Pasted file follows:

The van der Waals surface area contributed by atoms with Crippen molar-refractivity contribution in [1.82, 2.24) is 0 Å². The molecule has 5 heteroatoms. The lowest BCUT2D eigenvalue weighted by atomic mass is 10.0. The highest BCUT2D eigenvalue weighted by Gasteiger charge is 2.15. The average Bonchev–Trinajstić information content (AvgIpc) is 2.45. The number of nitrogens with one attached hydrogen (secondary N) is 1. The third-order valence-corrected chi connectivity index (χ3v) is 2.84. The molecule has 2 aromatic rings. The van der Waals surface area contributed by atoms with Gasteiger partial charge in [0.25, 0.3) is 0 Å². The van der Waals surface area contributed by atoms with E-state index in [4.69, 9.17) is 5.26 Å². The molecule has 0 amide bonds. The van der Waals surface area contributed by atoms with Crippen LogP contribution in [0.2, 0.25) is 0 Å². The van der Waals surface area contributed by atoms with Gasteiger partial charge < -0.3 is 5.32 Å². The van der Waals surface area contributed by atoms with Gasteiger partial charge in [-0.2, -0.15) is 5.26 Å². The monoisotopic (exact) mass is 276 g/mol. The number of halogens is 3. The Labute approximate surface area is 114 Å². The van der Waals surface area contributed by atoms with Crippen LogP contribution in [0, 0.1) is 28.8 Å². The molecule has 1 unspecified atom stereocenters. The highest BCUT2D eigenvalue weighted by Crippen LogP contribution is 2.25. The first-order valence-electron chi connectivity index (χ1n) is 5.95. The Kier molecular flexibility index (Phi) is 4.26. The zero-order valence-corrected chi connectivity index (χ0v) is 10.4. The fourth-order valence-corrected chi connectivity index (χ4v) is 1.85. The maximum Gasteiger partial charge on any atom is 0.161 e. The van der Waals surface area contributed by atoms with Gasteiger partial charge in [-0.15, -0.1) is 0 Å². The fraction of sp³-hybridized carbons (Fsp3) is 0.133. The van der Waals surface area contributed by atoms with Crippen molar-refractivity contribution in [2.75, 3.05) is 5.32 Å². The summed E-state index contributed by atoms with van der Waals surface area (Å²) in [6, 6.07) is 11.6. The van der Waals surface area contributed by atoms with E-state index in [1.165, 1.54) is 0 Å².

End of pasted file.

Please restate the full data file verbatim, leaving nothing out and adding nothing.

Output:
The van der Waals surface area contributed by atoms with Crippen molar-refractivity contribution in [1.82, 2.24) is 0 Å². The molecule has 5 heteroatoms. The lowest BCUT2D eigenvalue weighted by atomic mass is 10.0. The highest BCUT2D eigenvalue weighted by Gasteiger charge is 2.15. The average Bonchev–Trinajstić information content (AvgIpc) is 2.45. The number of nitrogens with one attached hydrogen (secondary N) is 1. The third-order valence-corrected chi connectivity index (χ3v) is 2.84. The molecule has 2 aromatic rings. The van der Waals surface area contributed by atoms with Gasteiger partial charge in [0.25, 0.3) is 0 Å². The van der Waals surface area contributed by atoms with E-state index in [4.69, 9.17) is 5.26 Å². The molecule has 0 amide bonds. The van der Waals surface area contributed by atoms with Crippen LogP contribution in [0.2, 0.25) is 0 Å². The van der Waals surface area contributed by atoms with Gasteiger partial charge < -0.3 is 5.32 Å². The van der Waals surface area contributed by atoms with Gasteiger partial charge in [-0.2, -0.15) is 5.26 Å². The monoisotopic (exact) mass is 276 g/mol. The number of halogens is 3. The Labute approximate surface area is 114 Å². The van der Waals surface area contributed by atoms with Crippen LogP contribution in [0, 0.1) is 28.8 Å². The molecule has 1 unspecified atom stereocenters. The highest BCUT2D eigenvalue weighted by Crippen LogP contribution is 2.25. The first-order valence-electron chi connectivity index (χ1n) is 5.95. The Kier molecular flexibility index (Phi) is 4.26. The zero-order valence-corrected chi connectivity index (χ0v) is 10.4. The fourth-order valence-corrected chi connectivity index (χ4v) is 1.85. The maximum Gasteiger partial charge on any atom is 0.161 e. The van der Waals surface area contributed by atoms with Gasteiger partial charge in [-0.15, -0.1) is 0 Å². The fraction of sp³-hybridized carbons (Fsp3) is 0.133. The van der Waals surface area contributed by atoms with Crippen molar-refractivity contribution in [2.75, 3.05) is 5.32 Å². The summed E-state index contributed by atoms with van der Waals surface area (Å²) in [6, 6.07) is 11.6. The van der Waals surface area contributed by atoms with E-state index in [1.165, 1.54) is 0 Å².